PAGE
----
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# Tcl Programming: Theory Practice - PowerPoint PPT Presentation

Tcl Programming: Theory & Practice. Presented By: Sunil Ramesh. Origins of Tcl. ⋋ -Calculus - 1930. LISP - 1950. TCL - 1990. Alonzo Church, Princeton. John McCarthy, AI Lab, Stanford. C - 1970. John Ousterhout, UC Berkeley. Dennis Ritchie, Bell Labs.

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### Tcl Programming:Theory & Practice

Presented By:

Sunil Ramesh

⋋-Calculus - 1930

LISP - 1950

TCL - 1990

Alonzo Church, Princeton

John McCarthy, AI Lab, Stanford

C - 1970

John Ousterhout, UC Berkeley

Dennis Ritchie, Bell Labs

### Theory Part 1Lambda Calculus

Anything which can be computed can be computed using the lambda calculus

- Church’s Thesis

• Highly theoretical basis for programming languages

• Based on “Lambda” – λ

• λ is what is used to define an “anonymous” function

• Grammar

• λargVarNameList.expression

• argVarNameList is the list of variables

• expression denotes the return value of lambda

• The only state allowed is the current list of function aliases*

• Example:

f = λx.x2

g = λx.f(x)+1

• Thus, g(x) = x2 + 1, and g(5) = 26

*It is said that Church was initially opposed to this idea, but it was forced on him by his student, Alan Turing.

• Two kinds of statements

• Function declarations – lambda abstraction

• Ex: λx.x+2 - a function with 1 argument that returns the sum of the argument and 2

• Ex: λx,y.x*y - a function with two arguments that returns the product of two given arguments

• Function applications – lambda application

• Ex: (λx.x+2)(3) – will return 5

• Ex: (λx,y.x+y)(3,5) – will return 8

• Complex applications

• (λx.x+(λx,y.x+y)(4,3)) 1 - will return 8

• If you are interested in more:

• Representation of numbers: Church Numerals

• Church’s proposition finally realized in an implementation called LISP – list processor

• Uses prefix notation!

• Lambda calculus: λx.x+2

• Scheme (dialect of LISP): (define (f x) (+ x 2))

• Alternatively (and closer to λ): (define f (lambda (x) (+ x 2)))

• “f is a function: takes one argument: returns the sum of the argument and 2

• Optimizations:

• (lambda (x) (+ x 2)) and (lambda (y) (+ y 2)) equivalent

• Usage:

• (f 2) -> will evaluate to 4

• ((lambda (x) (+ x 2)) 3) -> will evaluate to 5

### Theory Part 2List Languages

LISP, Scheme, and Tcl are common examples of List-centric languages

We will use Scheme to illustrate the salient features and derivations of the List abstraction.

• Pair – a construct with exactly 2 elements

car

cdr

• Constructing a pair

• (define a (cons 1 2)) will yield

a

1

2

• Referencing “left” and “right” elements

• (car a) will yield 1

• (cdr a) will yield 2

• Pairs are implemented using λ-calculus, too!

• Pair construction is a contract “C”

• Cons: T1, T2 -> C such that:

• Car: C -> T1

• Cdr: C -> T2

• Let’s see some code…

(define cons (lambda (x y)

(define select (lambda (m)

(cond ((= m 0) x)

((= m 1) y)))) select))

(define (car z) (z 0))

(define (cdr z) (z 1))

• Implementation of pairs has no bearing on “type” of the elements of the pair.

• Can an element be a pair itself? Sure!

• Lists are realized easily:

a

2

3

4

1

• (define a (cons 1 (cons 2 (cons 3 (cons 4 nil)))))

• How to retrieve values?

• 1 = (car a)

• 2 = (car (cdr a)) …… Built-in, called (cadr a)

• The above list can also be declared by (Scheme):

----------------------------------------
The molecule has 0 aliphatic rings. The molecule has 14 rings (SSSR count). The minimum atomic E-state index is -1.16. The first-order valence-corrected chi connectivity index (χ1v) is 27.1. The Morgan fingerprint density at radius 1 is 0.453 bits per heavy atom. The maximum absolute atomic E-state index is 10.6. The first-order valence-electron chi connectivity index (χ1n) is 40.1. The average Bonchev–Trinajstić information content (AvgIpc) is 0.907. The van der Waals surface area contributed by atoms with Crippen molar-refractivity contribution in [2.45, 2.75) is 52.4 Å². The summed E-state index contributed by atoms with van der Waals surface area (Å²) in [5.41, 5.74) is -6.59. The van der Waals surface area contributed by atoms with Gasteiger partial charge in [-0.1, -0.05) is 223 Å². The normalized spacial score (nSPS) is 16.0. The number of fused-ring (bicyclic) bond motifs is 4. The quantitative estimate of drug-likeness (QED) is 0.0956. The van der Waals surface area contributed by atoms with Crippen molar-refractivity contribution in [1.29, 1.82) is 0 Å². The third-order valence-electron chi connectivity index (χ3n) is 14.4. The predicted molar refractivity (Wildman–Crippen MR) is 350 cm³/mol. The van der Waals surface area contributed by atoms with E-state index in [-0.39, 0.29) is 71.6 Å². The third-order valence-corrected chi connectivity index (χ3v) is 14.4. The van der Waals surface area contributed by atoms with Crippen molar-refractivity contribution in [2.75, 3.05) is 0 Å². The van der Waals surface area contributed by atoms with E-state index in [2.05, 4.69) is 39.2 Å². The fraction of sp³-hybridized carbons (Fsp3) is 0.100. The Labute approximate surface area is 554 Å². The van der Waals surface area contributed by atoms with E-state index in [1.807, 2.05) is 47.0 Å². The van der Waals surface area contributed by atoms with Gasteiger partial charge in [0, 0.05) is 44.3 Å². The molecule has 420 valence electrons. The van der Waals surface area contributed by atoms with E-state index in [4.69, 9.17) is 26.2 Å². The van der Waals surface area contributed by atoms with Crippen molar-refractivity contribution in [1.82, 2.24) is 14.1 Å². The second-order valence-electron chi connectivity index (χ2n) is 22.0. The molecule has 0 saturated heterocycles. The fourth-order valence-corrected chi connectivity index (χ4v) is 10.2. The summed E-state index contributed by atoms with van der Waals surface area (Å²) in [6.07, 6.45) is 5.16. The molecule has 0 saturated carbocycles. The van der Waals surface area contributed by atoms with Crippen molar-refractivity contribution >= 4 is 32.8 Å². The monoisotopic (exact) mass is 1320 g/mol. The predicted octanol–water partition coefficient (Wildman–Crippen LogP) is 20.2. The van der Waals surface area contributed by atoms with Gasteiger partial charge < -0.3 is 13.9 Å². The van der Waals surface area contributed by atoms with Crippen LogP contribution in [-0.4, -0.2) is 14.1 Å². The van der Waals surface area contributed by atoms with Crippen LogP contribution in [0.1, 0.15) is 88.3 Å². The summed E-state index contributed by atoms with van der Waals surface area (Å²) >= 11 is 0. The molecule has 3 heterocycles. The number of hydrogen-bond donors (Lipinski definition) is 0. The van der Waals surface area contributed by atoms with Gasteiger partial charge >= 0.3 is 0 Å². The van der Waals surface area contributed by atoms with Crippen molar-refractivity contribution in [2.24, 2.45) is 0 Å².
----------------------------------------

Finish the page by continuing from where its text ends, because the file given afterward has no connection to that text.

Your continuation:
• (define a (list 1 2 3 4))

• In Tcl:

• Declaration: set a [list 1 2 3 4]

• Accessing: The “value” of the list will be in “\$a”

• More later…

a

2

3

4

1

• Length of a list (Scheme) - llength

(define (llength lst)

(if (null? lst)

0

(+ 1 (llength (cdr lst)))))

• Index in a list (Scheme) - lindex

(define (lindex lst idx)

(if (= 0 idx)

(car list)

(lindex (cdr lst) (- idx 1))))

• These same functions (and more) are built-in in Tcl

### Practice Part 1Introduction to Tcl

• In Tcl, all free constants are strings

• Upshot

• abc is the same as “abc”

• “5” is the same as 5

• <, >, == ,<= and >= compare numerically

• If any of the arguments are non-numbers, errors are thrown

• Strings can also be compared literally:

• string compare string1 string2

• A Tcl variable is a C-style name, which satisfies the regular expression:

• {[A-Za-z_][A-Za-z_0-9]*}

• Examples:

• iterator

• loopInit

• _ErrorCount76

• Non-examples:

• 78Cool

• ~notAVariable

• “set” command

• Usage: set <varname> <value>

• In most other languages, <varname> = <value>

• Artifact of basis on LISP-like PLs (define varname value)

• Example:

• set a 5

• puts \$a puts = putString – exactly like C’s

• Will print out 5

• What’s with the \$ ?

• \$<varname> is the value of a variable with name varname

• Weird…

• set a a will set the string “a” to the variable a

• puts lets the programmer send output to the screen

• Example:

• puts 5

• puts \$a

• puts “The value of variable a is \$a”

• Variables can be freely placed in a puts string

• Any way to suppress the new line?

• puts –nonewline “Enter some number:”

• Caveat: Most Operating System implementations use \n to trigger a flush of the buffer. In most cases, after a puts –nonewline, adding flush stdout is necessary

• Comments are C-shell and Perl style, and start with a #. The rest of the line is part of the comment

• Example 1: comment on its own line

# I will now set the variable a to 5

set a 5

• Comments after a statement need a slight change

• Example 2: comment after a statement

set a 5 ;# I just set the variable a to 5

• We are essentially ending the current statement with the ; The rest of the line is the comment.

• expr is used for evaluating math expressions

• Usage: expr <expression>

• Examples: